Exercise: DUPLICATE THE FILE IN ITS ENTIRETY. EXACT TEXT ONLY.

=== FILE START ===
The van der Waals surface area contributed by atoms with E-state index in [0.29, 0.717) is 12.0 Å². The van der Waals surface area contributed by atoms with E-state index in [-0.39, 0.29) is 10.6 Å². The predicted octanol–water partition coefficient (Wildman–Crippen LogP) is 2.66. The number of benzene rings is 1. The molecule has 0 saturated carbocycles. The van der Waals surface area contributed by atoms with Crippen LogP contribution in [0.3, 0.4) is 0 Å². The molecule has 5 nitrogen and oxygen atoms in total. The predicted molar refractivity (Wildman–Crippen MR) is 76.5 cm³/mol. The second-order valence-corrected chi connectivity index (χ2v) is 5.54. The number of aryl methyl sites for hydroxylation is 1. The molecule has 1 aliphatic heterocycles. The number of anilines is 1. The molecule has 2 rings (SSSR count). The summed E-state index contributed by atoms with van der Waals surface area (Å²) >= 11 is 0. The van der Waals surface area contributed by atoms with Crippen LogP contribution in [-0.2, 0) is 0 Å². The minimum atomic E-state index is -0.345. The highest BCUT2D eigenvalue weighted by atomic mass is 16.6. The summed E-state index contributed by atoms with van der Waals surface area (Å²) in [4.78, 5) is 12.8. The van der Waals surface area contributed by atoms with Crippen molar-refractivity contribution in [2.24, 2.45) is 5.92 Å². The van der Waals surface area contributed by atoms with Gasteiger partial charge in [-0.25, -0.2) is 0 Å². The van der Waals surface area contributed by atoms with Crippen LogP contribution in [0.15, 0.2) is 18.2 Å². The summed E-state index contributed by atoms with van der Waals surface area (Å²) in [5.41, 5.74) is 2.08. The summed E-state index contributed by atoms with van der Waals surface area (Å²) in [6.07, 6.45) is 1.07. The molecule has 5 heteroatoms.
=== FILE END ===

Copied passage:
The van der Waals surface area contributed by atoms with E-state index in [0.29, 0.717) is 12.0 Å². The van der Waals surface area contributed by atoms with E-state index in [-0.39, 0.29) is 10.6 Å². The predicted octanol–water partition coefficient (Wildman–Crippen LogP) is 2.66. The number of benzene rings is 1. The molecule has 0 saturated carbocycles. The van der Waals surface area contributed by atoms with Crippen LogP contribution in [0.3, 0.4) is 0 Å². The molecule has 5 nitrogen and oxygen atoms in total. The predicted molar refractivity (Wildman–Crippen MR) is 76.5 cm³/mol. The second-order valence-corrected chi connectivity index (χ2v) is 5.54. The number of aryl methyl sites for hydroxylation is 1. The molecule has 1 aliphatic heterocycles. The number of anilines is 1. The molecule has 2 rings (SSSR count). The summed E-state index contributed by atoms with van der Waals surface area (Å²) >= 11 is 0. The van der Waals surface area contributed by atoms with Crippen LogP contribution in [-0.2, 0) is 0 Å². The minimum atomic E-state index is -0.345. The highest BCUT2D eigenvalue weighted by atomic mass is 16.6. The summed E-state index contributed by atoms with van der Waals surface area (Å²) in [4.78, 5) is 12.8. The van der Waals surface area contributed by atoms with Crippen molar-refractivity contribution in [2.24, 2.45) is 5.92 Å². The van der Waals surface area contributed by atoms with Gasteiger partial charge in [-0.25, -0.2) is 0 Å². The van der Waals surface area contributed by atoms with Crippen LogP contribution in [0.15, 0.2) is 18.2 Å². The summed E-state index contributed by atoms with van der Waals surface area (Å²) in [5.41, 5.74) is 2.08. The summed E-state index contributed by atoms with van der Waals surface area (Å²) in [6.07, 6.45) is 1.07. The molecule has 5 heteroatoms.